Friday, May 02, 2003
By WONG SIANG HUME
HERE is an interesting e-mail I received a couple of days ago. It is from Vanessa Joan Chan, a Form Five student who I surmise thrives in her wit and in the arts. This is what she has to say about Scrabble and how delightful it can be as a weapon in the war of words:
“When the garrulous Polonius asks Hamlet what he reads, the angry prince answers ‘Words, words, words’ (Act II, scene 2, line 76-77). Hamlet was no Scrabble player because the game was born only in the 1930s. Nevertheless, his response to the Lord Chamberlain encapsulates what a Scrabbler should be most interested in.
“Do words give you sleepless nights? Consider this scenario: you enjoy reading and writing is your forte. You have a thing about rearranging any number of alphabets to form words and you don’t stop marvelling at the infinite possibilities of how letters can be permutated. And, like Hamlet, you read words, words, words and take them as an art form.
“Well, let me diagnose you as someone who is a patient of severe acute word syndrome. And let me, like a good doctor, tell you the easiest way to beat the word blues would be to engage yourself in the infamous game.
“Do I see your palms outstretched, ever ready to stifle your yawns? Contrary to teenage belief, Scrabble is NOT boring. I pride myself in having something common with Mel Gibson, Sting, Rene Russo, Keanu Reeves, Robert Palmer, Joan Collins and Queen Elizabeth II. These famous celebrities and monarch play the wonderful word game.
“Scrabble is an interesting combination of skill and luck. And it evokes the same sense of achievement derived from winning and the same frustration from losing, say, a football game. You need a tactical mind and although you are physically immobile, your mind is moving at the same lightning speed as a Manchester United football player embroiled in a deadly struggle for the ball against an Arsenal midfielder. I see your jaws dropping. How could I commit sacrilege by comparing the revered football to easy-peasy Scrabble?
“Reality check: Scrabble isn’t easy to play. In addition to having bubbling enthusiasm, you must also have a more than ordinary command of the English lexicon and enough cunning to know how to score the most and prevent your opponent from scoring. Sounds kiasu? Welcome to the world of competitive Scrabble.
“It may be difficult to master the game, but it isn’t hard to enjoy it. One can get as much pleasure from a game of Scrabble as with any game requiring physical movements. The high one can get from placing a big-scoring bingo can rival the euphoria of scoring a goal in football.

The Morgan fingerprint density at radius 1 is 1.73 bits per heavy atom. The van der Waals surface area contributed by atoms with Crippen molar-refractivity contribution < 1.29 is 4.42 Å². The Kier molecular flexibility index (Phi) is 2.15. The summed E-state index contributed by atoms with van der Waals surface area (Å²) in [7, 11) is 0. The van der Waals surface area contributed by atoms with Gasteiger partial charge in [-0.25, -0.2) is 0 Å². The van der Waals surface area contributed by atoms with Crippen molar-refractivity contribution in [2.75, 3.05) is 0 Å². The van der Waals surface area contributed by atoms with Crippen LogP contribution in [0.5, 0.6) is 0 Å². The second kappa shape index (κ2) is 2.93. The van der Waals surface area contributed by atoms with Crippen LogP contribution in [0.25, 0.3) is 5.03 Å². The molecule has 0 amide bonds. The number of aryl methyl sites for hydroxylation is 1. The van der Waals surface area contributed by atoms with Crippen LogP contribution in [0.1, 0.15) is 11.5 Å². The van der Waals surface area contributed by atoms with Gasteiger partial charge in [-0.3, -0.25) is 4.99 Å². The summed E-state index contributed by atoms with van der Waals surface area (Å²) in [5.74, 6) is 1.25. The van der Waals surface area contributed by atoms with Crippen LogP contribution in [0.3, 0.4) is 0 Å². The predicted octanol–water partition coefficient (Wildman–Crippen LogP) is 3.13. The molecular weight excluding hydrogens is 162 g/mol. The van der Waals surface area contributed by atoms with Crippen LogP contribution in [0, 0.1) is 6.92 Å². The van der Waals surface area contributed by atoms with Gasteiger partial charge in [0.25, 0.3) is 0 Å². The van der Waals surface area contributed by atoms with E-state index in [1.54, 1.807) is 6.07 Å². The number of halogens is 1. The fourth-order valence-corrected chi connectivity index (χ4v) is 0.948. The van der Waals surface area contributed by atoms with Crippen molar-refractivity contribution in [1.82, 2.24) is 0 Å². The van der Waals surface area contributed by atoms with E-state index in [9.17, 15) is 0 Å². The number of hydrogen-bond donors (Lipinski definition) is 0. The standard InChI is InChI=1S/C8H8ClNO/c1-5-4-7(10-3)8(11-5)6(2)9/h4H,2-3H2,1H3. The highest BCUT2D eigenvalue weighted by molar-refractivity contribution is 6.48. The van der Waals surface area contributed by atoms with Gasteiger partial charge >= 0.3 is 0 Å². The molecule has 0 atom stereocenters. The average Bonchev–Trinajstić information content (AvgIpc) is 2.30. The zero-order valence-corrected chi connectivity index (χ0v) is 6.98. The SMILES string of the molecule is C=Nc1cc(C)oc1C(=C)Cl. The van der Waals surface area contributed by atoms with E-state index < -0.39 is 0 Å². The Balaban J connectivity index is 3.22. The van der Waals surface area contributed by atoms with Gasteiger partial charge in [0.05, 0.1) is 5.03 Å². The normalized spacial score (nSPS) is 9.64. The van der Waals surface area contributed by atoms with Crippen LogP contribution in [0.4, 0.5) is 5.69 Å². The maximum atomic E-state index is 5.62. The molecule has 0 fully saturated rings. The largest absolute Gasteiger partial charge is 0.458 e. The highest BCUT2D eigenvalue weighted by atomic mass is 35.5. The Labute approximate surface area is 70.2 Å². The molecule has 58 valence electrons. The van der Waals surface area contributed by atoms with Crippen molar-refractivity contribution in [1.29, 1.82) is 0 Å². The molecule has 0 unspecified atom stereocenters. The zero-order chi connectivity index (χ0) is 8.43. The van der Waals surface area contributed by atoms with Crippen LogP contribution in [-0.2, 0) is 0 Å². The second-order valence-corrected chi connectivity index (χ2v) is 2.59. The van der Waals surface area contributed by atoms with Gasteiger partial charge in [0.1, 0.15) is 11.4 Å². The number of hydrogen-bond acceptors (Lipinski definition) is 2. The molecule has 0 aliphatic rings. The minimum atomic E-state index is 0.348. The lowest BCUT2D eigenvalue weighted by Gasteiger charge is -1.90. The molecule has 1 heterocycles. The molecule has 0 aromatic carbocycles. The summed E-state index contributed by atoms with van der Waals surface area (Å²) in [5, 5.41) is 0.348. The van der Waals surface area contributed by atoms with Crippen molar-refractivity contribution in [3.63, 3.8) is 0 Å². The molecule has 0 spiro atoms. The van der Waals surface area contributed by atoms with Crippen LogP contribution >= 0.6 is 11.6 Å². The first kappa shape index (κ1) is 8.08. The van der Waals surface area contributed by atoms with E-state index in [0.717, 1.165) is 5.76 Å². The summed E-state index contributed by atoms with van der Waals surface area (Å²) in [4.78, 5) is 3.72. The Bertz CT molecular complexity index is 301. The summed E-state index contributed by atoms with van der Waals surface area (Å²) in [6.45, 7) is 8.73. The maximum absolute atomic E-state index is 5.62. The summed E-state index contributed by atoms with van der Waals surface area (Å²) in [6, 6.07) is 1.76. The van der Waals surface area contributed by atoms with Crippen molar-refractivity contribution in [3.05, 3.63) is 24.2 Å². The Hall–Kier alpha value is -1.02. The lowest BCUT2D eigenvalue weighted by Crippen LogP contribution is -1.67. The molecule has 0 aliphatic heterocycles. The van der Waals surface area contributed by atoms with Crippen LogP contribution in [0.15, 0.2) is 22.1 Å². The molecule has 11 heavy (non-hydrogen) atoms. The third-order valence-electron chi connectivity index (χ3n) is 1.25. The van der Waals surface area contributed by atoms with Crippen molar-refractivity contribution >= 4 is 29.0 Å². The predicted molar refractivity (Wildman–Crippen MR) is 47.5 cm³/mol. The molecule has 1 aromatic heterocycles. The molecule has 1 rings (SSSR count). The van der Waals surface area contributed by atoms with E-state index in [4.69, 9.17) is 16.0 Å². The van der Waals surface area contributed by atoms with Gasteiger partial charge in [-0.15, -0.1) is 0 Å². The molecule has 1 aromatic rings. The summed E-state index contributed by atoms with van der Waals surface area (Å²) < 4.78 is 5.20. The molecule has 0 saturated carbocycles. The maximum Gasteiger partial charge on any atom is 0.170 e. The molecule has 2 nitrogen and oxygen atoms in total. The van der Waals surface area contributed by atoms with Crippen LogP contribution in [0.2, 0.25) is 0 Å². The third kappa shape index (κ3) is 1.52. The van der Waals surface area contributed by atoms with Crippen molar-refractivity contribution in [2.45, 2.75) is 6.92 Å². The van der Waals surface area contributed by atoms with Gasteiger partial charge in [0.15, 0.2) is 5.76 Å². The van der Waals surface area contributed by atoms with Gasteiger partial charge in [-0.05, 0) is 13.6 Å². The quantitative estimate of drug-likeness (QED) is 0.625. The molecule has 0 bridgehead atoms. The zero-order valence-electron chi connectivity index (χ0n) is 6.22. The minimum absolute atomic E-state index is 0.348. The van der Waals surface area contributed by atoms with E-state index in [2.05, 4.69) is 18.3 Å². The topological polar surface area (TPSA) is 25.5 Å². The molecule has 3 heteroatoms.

“Ever had a beautiful word in mind but no idea on how to use it? Scrabble would be the answer. It is wonderful way to utilise all that vocabulary you have, collecting dust at the back of your mind. Being an English Literature student, I read words like surcease, hurly-burly, gorgon, howlet, therewithal, beldams and the like in my Macbeth text by the all-famous Shakespeare. Now, when and where in the world can you use such esoteric words to wow your opponent except on the Scrabble board?
“Well, no, I haven’t started spouting such words in conversational English just yet. Nor do I profess to be a Scrabble genius. But I’m a happy player who wants to assure you that Scrabble is great game and, for once, an educational one at that!
“Join the war of words today!”
The second leg of the Grand Prix qualifying rounds to select representatives to the upcoming World Scrabble Championship (WSC 2003 KL) played on April 26-27, Renaissance Hotel, Kuala Lumpur, was won by Ganesh Asirvatham. Nigel Richards was second, followed by Pui Cheng Wui, Kong Chock Heng, Aaron Chong, Tony Sim, Tengku Asri Abdullah, Michael Tang, John Lam, and in 10th place, Vannitha Balasingam.
The Open category of the Fifth Penang YMCA (Laura Lam Memorial) Scrabble Tournament held on April 19-20 at Penang YMCA, Jalan Macalister, Penang, was won by Richards. Raja Fuadin Abdullah was first runner-up followed by Jocelyn Lor, John Lam, Vannitha, Krishna Kumar, Seshi Ramanathan, Yeap Gim Sai, Albert Yeap, and in 10th place Tan Khee Chiang. Dr Mohamad Salahudin was the winner in the Penang Closed Category, while Chua Sim Swee and Pauletter Yeoh were first and second runner-up respectively.